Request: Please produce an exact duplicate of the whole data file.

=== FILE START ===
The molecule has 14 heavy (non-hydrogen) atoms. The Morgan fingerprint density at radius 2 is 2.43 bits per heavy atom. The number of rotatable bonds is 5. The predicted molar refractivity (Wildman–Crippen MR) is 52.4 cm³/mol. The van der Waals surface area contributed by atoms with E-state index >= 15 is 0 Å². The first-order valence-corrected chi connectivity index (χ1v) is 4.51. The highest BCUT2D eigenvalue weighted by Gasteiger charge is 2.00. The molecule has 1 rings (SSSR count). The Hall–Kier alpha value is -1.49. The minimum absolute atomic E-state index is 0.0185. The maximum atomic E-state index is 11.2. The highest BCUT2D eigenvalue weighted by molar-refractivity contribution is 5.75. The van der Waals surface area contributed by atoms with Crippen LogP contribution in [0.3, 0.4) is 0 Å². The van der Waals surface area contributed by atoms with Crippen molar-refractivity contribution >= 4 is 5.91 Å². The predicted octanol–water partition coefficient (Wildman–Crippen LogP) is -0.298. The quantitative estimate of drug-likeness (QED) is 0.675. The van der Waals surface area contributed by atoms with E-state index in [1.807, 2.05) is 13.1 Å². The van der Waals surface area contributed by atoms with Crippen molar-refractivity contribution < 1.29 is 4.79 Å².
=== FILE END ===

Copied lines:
The molecule has 14 heavy (non-hydrogen) atoms. The Morgan fingerprint density at radius 2 is 2.43 bits per heavy atom. The number of rotatable bonds is 5. The predicted molar refractivity (Wildman–Crippen MR) is 52.4 cm³/mol. The van der Waals surface area contributed by atoms with E-state index >= 15 is 0 Å². The first-order valence-corrected chi connectivity index (χ1v) is 4.51. The highest BCUT2D eigenvalue weighted by Gasteiger charge is 2.00. The molecule has 1 rings (SSSR count). The Hall–Kier alpha value is -1.49. The minimum absolute atomic E-state index is 0.0185. The maximum atomic E-state index is 11.2. The highest BCUT2D eigenvalue weighted by molar-refractivity contribution is 5.75. The van der Waals surface area contributed by atoms with Crippen LogP contribution in [0.3, 0.4) is 0 Å². The van der Waals surface area contributed by atoms with Crippen molar-refractivity contribution >= 4 is 5.91 Å². The predicted octanol–water partition coefficient (Wildman–Crippen LogP) is -0.298. The quantitative estimate of drug-likeness (QED) is 0.675. The van der Waals surface area contributed by atoms with E-state index in [1.807, 2.05) is 13.1 Å². The van der Waals surface area contributed by atoms with Crippen molar-refractivity contribution < 1.29 is 4.79 Å².